The Edmonton Oilers’ future success can no longer rely solely on McDavid and Draisaitl. For far too long the franchise has ridden its stars and it’s shown in their current era of mediocrity. It’s time for some big improvements while they have the chance. Luckily, this coming off-season is the best opportunity they will get for a long time. Here is what the Edmonton Oilers need to improve, and who they should acquire. Edmonton needs help to push the team through this era of mediocrity and return to the promised land.
Why Edmonton Needs to Improve now
McDavid and Draisaitl Primes Expiring
The two superstars of Edmonton have dragged this team along for years now. Since Leon Draisaitl debuted in 2015 and Connor McDavid in 2016, the Oilers have made the playoffs a slim two times, making it no further than the second round. Both have won a Hart trophy, an Art Ross Trophy (McDavid has two) and a Ted Lindsay Award (Draisaitl has two). But yet Edmonton as a whole has very little success to speak of. They are also on their second head coach and GM in the same amount of time.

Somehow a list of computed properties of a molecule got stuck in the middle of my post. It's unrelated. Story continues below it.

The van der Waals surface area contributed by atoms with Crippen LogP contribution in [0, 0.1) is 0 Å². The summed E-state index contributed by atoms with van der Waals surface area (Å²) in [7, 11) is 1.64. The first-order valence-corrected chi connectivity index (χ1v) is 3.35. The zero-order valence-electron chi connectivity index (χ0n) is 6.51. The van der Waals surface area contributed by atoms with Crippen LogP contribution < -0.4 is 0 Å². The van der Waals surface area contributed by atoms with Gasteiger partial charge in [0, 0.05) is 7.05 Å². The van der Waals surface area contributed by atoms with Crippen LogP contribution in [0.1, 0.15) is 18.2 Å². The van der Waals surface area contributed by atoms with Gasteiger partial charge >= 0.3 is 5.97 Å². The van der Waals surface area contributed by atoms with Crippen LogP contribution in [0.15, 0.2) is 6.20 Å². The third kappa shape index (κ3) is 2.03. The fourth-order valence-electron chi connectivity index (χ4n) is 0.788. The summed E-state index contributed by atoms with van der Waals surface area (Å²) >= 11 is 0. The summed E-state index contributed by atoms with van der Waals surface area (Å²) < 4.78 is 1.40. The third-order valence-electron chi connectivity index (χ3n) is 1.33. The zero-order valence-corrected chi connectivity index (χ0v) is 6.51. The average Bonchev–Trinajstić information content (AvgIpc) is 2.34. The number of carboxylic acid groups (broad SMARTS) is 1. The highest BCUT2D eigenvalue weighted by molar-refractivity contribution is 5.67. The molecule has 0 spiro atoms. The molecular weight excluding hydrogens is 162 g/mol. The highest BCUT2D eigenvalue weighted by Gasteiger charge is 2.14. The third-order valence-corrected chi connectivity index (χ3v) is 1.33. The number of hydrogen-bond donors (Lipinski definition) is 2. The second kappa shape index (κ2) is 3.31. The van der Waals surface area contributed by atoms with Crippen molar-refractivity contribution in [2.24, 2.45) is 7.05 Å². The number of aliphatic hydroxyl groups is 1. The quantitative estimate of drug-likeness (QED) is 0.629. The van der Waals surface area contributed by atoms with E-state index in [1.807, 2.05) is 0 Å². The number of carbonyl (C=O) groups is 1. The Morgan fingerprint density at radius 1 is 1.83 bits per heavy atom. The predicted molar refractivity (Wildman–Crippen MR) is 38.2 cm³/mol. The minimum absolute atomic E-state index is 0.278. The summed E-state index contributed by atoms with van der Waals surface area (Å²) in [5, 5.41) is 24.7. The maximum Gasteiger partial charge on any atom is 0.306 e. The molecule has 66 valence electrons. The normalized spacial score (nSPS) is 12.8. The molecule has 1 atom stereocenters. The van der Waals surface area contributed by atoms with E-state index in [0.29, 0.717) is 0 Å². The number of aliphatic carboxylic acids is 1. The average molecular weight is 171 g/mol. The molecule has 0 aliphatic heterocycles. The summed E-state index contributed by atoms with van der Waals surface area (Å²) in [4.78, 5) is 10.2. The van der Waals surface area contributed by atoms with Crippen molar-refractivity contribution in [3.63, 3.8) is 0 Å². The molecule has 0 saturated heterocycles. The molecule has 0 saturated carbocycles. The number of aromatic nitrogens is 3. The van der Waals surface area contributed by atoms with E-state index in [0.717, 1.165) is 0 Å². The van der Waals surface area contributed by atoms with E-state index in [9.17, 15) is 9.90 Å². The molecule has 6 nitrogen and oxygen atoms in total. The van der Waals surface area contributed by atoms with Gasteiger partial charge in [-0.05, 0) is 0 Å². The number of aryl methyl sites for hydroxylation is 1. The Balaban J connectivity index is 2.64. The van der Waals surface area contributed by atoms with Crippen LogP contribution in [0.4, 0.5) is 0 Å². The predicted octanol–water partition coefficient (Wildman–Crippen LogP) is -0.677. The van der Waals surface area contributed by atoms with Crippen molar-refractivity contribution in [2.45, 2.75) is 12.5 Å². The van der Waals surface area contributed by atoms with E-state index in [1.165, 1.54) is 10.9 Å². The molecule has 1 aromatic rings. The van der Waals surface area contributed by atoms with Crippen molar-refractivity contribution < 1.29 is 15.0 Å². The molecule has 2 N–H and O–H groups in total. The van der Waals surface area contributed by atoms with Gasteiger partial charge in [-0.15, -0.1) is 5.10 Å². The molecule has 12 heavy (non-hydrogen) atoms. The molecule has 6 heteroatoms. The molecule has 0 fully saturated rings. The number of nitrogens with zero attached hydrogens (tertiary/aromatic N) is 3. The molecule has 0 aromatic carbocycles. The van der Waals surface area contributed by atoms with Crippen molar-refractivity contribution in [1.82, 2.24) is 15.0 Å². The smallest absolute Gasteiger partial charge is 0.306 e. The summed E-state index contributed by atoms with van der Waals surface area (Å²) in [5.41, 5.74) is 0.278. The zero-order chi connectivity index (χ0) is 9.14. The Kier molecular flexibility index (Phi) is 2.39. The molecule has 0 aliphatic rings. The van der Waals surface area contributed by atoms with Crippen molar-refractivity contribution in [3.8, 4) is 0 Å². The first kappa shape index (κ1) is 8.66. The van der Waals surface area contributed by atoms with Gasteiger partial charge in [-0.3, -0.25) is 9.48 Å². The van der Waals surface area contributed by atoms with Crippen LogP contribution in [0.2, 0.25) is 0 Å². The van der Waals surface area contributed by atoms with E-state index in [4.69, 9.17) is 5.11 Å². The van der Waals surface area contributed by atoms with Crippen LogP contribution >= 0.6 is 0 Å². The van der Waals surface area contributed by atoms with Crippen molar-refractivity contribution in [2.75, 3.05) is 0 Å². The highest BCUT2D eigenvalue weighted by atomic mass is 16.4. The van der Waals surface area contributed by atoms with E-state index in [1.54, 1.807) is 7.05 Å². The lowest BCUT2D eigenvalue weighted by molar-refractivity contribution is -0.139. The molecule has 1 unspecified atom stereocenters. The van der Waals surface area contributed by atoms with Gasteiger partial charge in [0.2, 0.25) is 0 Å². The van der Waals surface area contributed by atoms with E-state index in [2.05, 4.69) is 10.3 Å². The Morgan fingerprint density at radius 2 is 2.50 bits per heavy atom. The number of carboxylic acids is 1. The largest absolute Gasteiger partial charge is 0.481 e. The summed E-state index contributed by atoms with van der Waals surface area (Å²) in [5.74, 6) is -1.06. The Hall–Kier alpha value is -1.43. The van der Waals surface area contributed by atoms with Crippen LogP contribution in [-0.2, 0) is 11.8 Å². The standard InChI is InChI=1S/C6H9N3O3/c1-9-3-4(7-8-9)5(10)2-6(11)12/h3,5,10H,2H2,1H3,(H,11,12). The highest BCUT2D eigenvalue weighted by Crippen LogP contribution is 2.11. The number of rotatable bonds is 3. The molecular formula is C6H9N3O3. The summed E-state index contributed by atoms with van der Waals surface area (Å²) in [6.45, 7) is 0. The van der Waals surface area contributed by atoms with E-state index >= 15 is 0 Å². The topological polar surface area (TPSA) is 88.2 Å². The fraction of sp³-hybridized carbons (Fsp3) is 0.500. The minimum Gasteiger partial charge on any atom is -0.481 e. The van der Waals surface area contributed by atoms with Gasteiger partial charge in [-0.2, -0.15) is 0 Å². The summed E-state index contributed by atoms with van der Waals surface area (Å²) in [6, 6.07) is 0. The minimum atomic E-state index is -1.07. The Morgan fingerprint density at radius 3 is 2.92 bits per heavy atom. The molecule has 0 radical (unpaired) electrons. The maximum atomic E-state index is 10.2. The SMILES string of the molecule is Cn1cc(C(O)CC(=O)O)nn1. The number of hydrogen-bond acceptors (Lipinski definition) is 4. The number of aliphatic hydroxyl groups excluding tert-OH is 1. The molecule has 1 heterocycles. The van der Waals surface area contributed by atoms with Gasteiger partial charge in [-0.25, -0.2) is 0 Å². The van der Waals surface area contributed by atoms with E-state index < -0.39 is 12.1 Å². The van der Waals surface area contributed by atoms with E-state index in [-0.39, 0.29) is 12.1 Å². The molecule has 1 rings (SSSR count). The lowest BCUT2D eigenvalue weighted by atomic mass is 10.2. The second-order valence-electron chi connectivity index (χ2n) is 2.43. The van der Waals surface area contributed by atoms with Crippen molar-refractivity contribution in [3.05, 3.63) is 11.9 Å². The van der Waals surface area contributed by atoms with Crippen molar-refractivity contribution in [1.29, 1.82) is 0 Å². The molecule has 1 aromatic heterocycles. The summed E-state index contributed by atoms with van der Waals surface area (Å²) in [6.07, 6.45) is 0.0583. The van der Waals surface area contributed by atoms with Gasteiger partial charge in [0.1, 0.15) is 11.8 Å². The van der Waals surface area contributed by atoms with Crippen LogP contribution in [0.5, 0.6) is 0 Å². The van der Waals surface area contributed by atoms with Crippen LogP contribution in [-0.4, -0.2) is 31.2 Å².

The more pressing issue is the current contract status of both stars. Draisaitl’s $8.5 million deal is up in four years and McDavid’s $12.5 million is up in five. Draisaitl is due for a huge pay raise. He has a 50-goal campaign and two straight 100 point seasons since he signed his second deal. He could easily make as much as McDavid currently does as there is no other legit comparable between the two so far. For McDavid, there is no way to put an appropriate number on his worth to the Oilers. If he made $15 million a season, it wouldn’t be enough. If he is still at the helm, GM Ken Holland will have the honour of negotiating the biggest contract in history for the NHL’s best player.
Now four and five years may sound like a long time to improve the team while both are under contract. Injuries and unforeseen circumstances like pandemics and lockouts could limit the Oilers’ success while their best players are at their lowest point. Edmonton needs to jump at the chance to greatly improve around the two of them this off-season.
NHL Points Leaders since start of 2018-19 season:
Connor McDavid: 273
Leon Draisaitl: 265
Patrick Kane: 236
Nathan Mackinnon: 223